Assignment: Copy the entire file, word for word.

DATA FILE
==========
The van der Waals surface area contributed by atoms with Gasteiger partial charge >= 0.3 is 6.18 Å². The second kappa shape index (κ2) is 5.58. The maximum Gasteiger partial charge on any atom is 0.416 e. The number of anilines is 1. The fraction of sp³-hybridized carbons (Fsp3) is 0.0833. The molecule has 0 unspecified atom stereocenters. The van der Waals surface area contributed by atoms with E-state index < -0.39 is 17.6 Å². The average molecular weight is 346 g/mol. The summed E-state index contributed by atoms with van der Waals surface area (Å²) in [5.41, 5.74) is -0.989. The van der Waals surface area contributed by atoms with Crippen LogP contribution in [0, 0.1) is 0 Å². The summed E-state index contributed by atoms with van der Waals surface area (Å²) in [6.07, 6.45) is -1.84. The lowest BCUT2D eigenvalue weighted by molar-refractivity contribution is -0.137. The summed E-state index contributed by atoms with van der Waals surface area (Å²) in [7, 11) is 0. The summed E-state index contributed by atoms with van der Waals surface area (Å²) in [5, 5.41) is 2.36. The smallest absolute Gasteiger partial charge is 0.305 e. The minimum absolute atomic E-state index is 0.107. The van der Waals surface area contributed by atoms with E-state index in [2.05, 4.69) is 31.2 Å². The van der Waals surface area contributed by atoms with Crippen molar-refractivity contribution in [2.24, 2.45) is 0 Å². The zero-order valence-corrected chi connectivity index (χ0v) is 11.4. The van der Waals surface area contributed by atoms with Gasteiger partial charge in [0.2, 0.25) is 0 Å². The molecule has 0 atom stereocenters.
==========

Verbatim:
The van der Waals surface area contributed by atoms with Gasteiger partial charge >= 0.3 is 6.18 Å². The second kappa shape index (κ2) is 5.58. The maximum Gasteiger partial charge on any atom is 0.416 e. The number of anilines is 1. The fraction of sp³-hybridized carbons (Fsp3) is 0.0833. The molecule has 0 unspecified atom stereocenters. The van der Waals surface area contributed by atoms with E-state index < -0.39 is 17.6 Å². The average molecular weight is 346 g/mol. The summed E-state index contributed by atoms with van der Waals surface area (Å²) in [5.41, 5.74) is -0.989. The van der Waals surface area contributed by atoms with Crippen LogP contribution in [0, 0.1) is 0 Å². The summed E-state index contributed by atoms with van der Waals surface area (Å²) in [6.07, 6.45) is -1.84. The lowest BCUT2D eigenvalue weighted by molar-refractivity contribution is -0.137. The summed E-state index contributed by atoms with van der Waals surface area (Å²) in [7, 11) is 0. The summed E-state index contributed by atoms with van der Waals surface area (Å²) in [5, 5.41) is 2.36. The smallest absolute Gasteiger partial charge is 0.305 e. The minimum absolute atomic E-state index is 0.107. The van der Waals surface area contributed by atoms with E-state index in [2.05, 4.69) is 31.2 Å². The van der Waals surface area contributed by atoms with Crippen molar-refractivity contribution in [2.24, 2.45) is 0 Å². The zero-order valence-corrected chi connectivity index (χ0v) is 11.4. The van der Waals surface area contributed by atoms with Gasteiger partial charge in [0.2, 0.25) is 0 Å². The molecule has 0 atom stereocenters.